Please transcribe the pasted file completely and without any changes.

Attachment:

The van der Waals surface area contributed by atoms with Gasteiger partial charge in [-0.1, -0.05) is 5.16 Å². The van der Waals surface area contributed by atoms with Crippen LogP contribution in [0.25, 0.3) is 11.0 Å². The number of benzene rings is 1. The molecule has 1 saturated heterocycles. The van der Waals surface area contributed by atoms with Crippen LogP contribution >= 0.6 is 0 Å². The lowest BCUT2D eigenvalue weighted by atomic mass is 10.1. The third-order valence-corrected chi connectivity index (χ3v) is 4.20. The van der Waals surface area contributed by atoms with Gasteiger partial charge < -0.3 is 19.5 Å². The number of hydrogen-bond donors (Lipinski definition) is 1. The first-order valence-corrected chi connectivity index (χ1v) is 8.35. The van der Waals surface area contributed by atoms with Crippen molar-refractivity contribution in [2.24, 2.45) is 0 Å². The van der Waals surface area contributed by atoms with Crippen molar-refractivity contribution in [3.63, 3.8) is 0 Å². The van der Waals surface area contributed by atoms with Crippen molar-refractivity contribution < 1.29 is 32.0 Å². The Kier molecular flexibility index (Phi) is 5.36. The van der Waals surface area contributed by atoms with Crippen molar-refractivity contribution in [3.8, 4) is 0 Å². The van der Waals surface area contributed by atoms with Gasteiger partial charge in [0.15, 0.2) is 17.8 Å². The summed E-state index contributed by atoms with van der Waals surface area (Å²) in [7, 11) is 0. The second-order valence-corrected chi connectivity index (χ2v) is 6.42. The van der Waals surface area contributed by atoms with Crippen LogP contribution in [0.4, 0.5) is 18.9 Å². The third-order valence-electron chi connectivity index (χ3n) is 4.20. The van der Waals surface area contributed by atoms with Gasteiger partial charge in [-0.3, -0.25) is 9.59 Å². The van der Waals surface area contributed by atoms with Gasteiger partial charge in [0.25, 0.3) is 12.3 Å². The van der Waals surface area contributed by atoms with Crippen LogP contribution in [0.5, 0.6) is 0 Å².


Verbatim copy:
The van der Waals surface area contributed by atoms with Gasteiger partial charge in [-0.1, -0.05) is 5.16 Å². The van der Waals surface area contributed by atoms with Crippen LogP contribution in [0.25, 0.3) is 11.0 Å². The number of benzene rings is 1. The molecule has 1 saturated heterocycles. The van der Waals surface area contributed by atoms with Crippen LogP contribution >= 0.6 is 0 Å². The lowest BCUT2D eigenvalue weighted by atomic mass is 10.1. The third-order valence-corrected chi connectivity index (χ3v) is 4.20. The van der Waals surface area contributed by atoms with Gasteiger partial charge < -0.3 is 19.5 Å². The number of hydrogen-bond donors (Lipinski definition) is 1. The first-order valence-corrected chi connectivity index (χ1v) is 8.35. The van der Waals surface area contributed by atoms with Crippen molar-refractivity contribution in [2.24, 2.45) is 0 Å². The van der Waals surface area contributed by atoms with Crippen molar-refractivity contribution in [3.63, 3.8) is 0 Å². The van der Waals surface area contributed by atoms with Crippen molar-refractivity contribution < 1.29 is 32.0 Å². The Kier molecular flexibility index (Phi) is 5.36. The van der Waals surface area contributed by atoms with Crippen molar-refractivity contribution in [3.8, 4) is 0 Å². The van der Waals surface area contributed by atoms with Gasteiger partial charge in [0.15, 0.2) is 17.8 Å². The summed E-state index contributed by atoms with van der Waals surface area (Å²) in [7, 11) is 0. The second-order valence-corrected chi connectivity index (χ2v) is 6.42. The van der Waals surface area contributed by atoms with Crippen LogP contribution in [0.4, 0.5) is 18.9 Å². The third-order valence-electron chi connectivity index (χ3n) is 4.20. The van der Waals surface area contributed by atoms with Gasteiger partial charge in [-0.3, -0.25) is 9.59 Å². The van der Waals surface area contributed by atoms with Gasteiger partial charge in [0.25, 0.3) is 12.3 Å². The van der Waals surface area contributed by atoms with Crippen LogP contribution in [0.5, 0.6) is 0 Å².